Gloucester Manufacturer In Court For Worker Fall

A Gloucester electrical products manufacturer has been fined for breaking safety legislation (Working at Height) after an employee was injured in a fall at work.

Roger Bouskill, 63, from Tuffley, was helping remove redundant plant and equipment at Mekufa (UK) Ltd when the incident happened on 28 March 2012.

In a prosecution brought by the Health and Safety Executive (HSE), Cheltenham Magistrates’ Court heard today (22 April) that Mr Bouskill was dismantling a large dis-used oven, the flue of which extended into the ceiling space. Sections of the flue were being removed using a forklift cage to gain access.

During the operation Mr Bouskill left the cage to get onto the roof of the oven. As the stack was being moved it toppled and knocked him 2.5 metres to the ground. Mr Bouskill fractured his arm and suffered concussion. He was unable to return to work for five weeks.

An investigation by HSE found there was no documented plan or risk assessment for the task, which was unsupervised, or for any of the other removal works taking place. In addition, the employee operating the fork lift truck was not trained to do so.

Mekufa (UK) Ltd of Unit 1 Permali Park, Bristol Road, Gloucester, pleaded guilty to breaching Regulation 4(1) of the Work at Height Regulations 2005. The company was fined £3,000 and ordered to pay costs of £3,569.

Speaking after the prosecution, HSE Inspector Ian Whittles said:

“Mr Bouskill sustained a serious injury and could have died as a result of the fall.

“The dangers of working at height are well known, yet incidents of this kind occur all too often. The fall could have easily been prevented if Mekufa (UK) Ltd had assessed the risks and put simple measures in place to minimise them.

“An appropriate plan would have also ensured that those undertaking the work were appropriately supervised and competent.

“This prosecution should serve as a reminder to all companies who expect their employees to work at height of their legal duties to manage safety and provide the protection required to safeguard them from falls.”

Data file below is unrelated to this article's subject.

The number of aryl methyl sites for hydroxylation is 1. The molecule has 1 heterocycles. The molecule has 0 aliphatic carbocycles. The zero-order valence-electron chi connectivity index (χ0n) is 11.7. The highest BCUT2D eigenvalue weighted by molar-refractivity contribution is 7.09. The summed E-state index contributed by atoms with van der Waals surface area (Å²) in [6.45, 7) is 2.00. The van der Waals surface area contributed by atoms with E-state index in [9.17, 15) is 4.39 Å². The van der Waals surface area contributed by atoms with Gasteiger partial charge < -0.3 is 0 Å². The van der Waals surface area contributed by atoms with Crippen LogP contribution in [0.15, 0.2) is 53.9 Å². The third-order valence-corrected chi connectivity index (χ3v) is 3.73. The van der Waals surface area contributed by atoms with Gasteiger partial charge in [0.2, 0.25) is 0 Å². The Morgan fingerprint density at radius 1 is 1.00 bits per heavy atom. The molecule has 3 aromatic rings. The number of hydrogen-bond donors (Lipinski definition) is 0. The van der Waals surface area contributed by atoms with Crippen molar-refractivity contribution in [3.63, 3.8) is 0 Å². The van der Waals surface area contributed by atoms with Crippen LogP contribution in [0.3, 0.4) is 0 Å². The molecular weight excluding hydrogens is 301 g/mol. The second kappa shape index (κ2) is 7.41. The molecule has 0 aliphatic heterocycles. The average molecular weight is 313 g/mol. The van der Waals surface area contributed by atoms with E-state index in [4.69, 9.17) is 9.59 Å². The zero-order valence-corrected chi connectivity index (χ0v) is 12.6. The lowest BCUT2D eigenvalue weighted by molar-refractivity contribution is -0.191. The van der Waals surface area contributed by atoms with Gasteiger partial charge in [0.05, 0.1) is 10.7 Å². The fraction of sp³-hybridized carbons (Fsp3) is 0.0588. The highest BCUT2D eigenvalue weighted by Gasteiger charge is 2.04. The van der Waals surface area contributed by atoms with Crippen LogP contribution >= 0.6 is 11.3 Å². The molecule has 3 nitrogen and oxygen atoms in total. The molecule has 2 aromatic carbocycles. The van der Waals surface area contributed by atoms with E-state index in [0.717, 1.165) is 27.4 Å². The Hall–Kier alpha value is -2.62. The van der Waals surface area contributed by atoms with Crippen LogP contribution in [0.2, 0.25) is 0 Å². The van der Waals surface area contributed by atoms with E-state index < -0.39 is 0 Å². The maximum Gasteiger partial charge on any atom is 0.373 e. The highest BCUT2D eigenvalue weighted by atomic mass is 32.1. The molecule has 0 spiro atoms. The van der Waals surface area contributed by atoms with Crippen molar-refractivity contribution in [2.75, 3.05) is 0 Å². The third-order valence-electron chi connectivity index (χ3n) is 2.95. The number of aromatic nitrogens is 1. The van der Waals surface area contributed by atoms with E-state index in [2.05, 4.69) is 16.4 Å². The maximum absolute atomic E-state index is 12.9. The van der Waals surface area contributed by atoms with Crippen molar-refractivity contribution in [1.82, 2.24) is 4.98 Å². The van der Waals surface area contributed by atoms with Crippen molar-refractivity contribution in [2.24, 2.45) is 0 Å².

At Acorn EHS we can assist with Safe Systems of Work we can also provide Working at Height courses including Harness Training call us on 03334 560 999 or click here for more information

Builder Fined For Failing To Provide Proper Facilities For Workers

A builder has been prosecuted for neglecting the welfare facilities of his workers at a construction site in West Cornwall.

David Lawrance, as a partner for Swiftfix Reinforcement Specialists, failed to provide adequate washing facilities and rest areas at a site in Beach Road, Carbis Bay, between May and July 2012 where a new home was being built.

Bodmin Magistrates’ Court heard yesterday (17 April) that when an inspector from the Health and Safety Executive (HSE) visited the site he found there was no hot or cold running water, or even a basin to wash in.

There was also no supply of suitable drinking water, just a hose running from a neighbouring property into a plastic container.

The inspector also found that an area for resting, drying clothes or eating was inadequate. There was a small portable office with room for three chairs, but there were eight workmen on site and there was no electricity supply connected to the office.

An Improvement Notice was served requiring better conditions, but a follow-up HSE inspection revealed nothing had changed.

David Lawrance, of Downside, Rosudgeon, near Penzance, pleaded guilty to a single breach of the Construction (Design and Management) Regulations 2007. He was given a two year conditional discharge and ordered to pay costs of £2,141.

Speaking after the hearing, HSE Inspector Barry Trudgian, said:

“The need to provide running water to wash hands and arms is not a trivial matter on a building site.

“The workmen were pouring concrete and when splashed on the skin this can lead to dermatitis if it is not washed off. Apart from being an unpleasant condition, in some cases it can lead to the loss of use of fingers and hands.

“Site contractors and supervisors like David Lawrance, who are responsible for the work of employees or subcontractors, have a legal duty to ensure that adequate facilities are in place for the welfare of the workforce from the very start to the completion of construction work.”

At Acorn EHS we provide Site Safety advice and can assist with your site setup ensuring you provide suitable welfare facilities call us on 03334 560 999.

Unregistered Wiltshire Gas Fitter Prosecuted

A Westbury man has been prosecuted for illegal and unsafe gas work after falsely claiming to be on the Gas Safe Register. Ken Pirie appeared before North Wiltshire Magistrates yesterday (16 April 2013) in relation to work on a gas boiler at an address in Oldfield Park, Westbury, on 15 March 2012.He claimed to be qualified to carry out work on gas appliances, but a subsequent investigation by the Health and Safety Executive (HSE), which brought the prosecution, established that he wasn’t registered with Gas Safe – a legal requirement for anyone undertaking such work.Magistrates heard that an investigator from Gas Safe Register went to the domestic address on 11 June 2012 following complaints from the householder. They discovered work had been done to the boiler that breached specifications for gas appliances and could be classed as unsafe.